Women Philosophers of the Early Modern Period (review)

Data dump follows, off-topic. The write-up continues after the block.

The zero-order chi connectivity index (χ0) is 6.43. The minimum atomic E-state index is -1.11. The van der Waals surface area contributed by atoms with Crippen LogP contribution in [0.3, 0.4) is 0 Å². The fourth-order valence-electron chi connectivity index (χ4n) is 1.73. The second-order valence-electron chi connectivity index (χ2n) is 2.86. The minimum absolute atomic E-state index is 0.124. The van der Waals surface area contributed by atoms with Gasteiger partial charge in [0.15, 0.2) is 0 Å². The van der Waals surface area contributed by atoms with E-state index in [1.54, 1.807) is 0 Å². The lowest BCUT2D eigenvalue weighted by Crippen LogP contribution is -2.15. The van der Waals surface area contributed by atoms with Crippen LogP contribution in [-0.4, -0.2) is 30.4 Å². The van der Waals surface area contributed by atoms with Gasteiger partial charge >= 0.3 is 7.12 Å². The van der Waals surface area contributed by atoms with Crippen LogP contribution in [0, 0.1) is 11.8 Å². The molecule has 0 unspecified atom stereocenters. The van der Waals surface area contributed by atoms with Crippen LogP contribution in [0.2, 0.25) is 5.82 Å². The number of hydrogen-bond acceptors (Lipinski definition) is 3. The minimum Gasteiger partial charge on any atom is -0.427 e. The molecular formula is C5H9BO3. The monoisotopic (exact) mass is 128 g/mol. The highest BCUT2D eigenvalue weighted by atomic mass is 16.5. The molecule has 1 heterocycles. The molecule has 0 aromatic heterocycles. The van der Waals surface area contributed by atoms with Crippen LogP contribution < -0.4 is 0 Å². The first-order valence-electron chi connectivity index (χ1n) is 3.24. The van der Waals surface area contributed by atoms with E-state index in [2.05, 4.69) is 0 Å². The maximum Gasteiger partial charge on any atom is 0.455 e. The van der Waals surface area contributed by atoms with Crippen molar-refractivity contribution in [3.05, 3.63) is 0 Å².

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BOOK REVIEWS 463 awareness is included in every thought without need for a second thought of the first. Awareness of the object of thought could be connected with the volition, or judgment, that the thought represents some particular thing. Nadler's article deals with a related issue by concentrating on Malebranche, proposing that he is a kind of "direct realist." This is, of course, quite contrary to the spirit of most interpretations of Malebranche. The relevance of Nadler's thesis in this context is that it makes it harder to characterize clearly what philosophical points might have been at issue between Arnauld and Malebranche aside from the dispute over the ontological status of ideas. There is, finally, a second article by Kremer on "Grace and Free Will in Arnauld." Arnauld himself attached much more importance to his work in theology than his better remembered work in philosophy. Kremer's article, however, shows that Arnauld sometimes intertwined philosophical and theological concerns such that it is not necessary to be a theologian to appreciate the issues. If the current surge of interest in Arnauld's distinctive, original contributions to philosophy stimulates further work, much of it will probably engage his own overarching theological concerns. ALAN NELSON Universityof California, Irvine Margaret Atherton, editor. Women Philosophersof theEarly Modern Period. Indianapolis: Hackett Publishing Company, 1994. Pp. ix + 166. Cloth, $29.95. The contribution of women to the history of philosophy is still largely unexplored territory. The marginal position of female philosophers in the times when they lived and in the history of philosophy as it has subsequendy been written has bequeathed us a legacy of historical and practical problems which have to be faced before the women philosophers of the past can be placed in relation to modern philosophy. Not least among these problems is the paucity of texts: the limited output of women writing in what we now recognize as identifiably philosophical terms, and the equally limited availability of those texts nowadays. There is a desperate need for good modern editions and well-annotated anthologies. And it is, presumably, to meet this need that Margaret Atherton has compiled her collection, Women Philosophersof the Early Modem Period. In many areas of Women's Studies, the rush to publish, in well-meant haste to rectify the neglect of history, has resulted in editions of limited value to modern readers. This is particularly true of early modern texts. A case in point is Kate Lilley's edition of Margaret Cavendish's Blazing World, which lacks the critical apparatus to explicate the philosophical content that Cavendish so mercilessly satirizes in that work. The Atherton collection is open to similar criticism. But first of all let me say that if I were asked to suggest names for inclusion in an anthology of the writings of women philosophers of the seventeenth and early eighteenth centuries, it would certainly include most of those represented in this collection: Elizabeth of Bohemia, Margaret Cavendish, Anne Conway, Lady Masham and Cather- 464 JOURNAL OF THE HISTORY OF PHILOSOPHY 34:3 JULY 1996 ine Trotter. It might also include Mary Astell. But it certainly would not extend to Mary Shepherd (d. 1847), whose presence here immediately raises questions about the principles of selection and the adequacy of its historical basis. It is hard to justify such an anachronistic inclusion, even as a make-weight, when there are other early modern figures who are not represented--where, one would like to know, are Queen Christina , Anna Maria van Schurmann and Sor Juana de la Cruz? There is no consistent theme dictating the choice of the passages selected. It is difficult to avoid the conclusion that the criterion for selection was neither philosophical nor historical, but practical : easy availability in the English language. Six of the seven women here included were British. The only non-Briton is Princess Elizabeth, but her letters are conveniently available in John J. Blom's translation (taken here from Descartes: His Moral Philosophy and Psychology, 1978). Lady Masham is represented by her correspondence with Leibniz, which she conducted in English, he in French. Atherton prints her letters but not his. It is singularly unhelpful to exclude the arguments to which she was...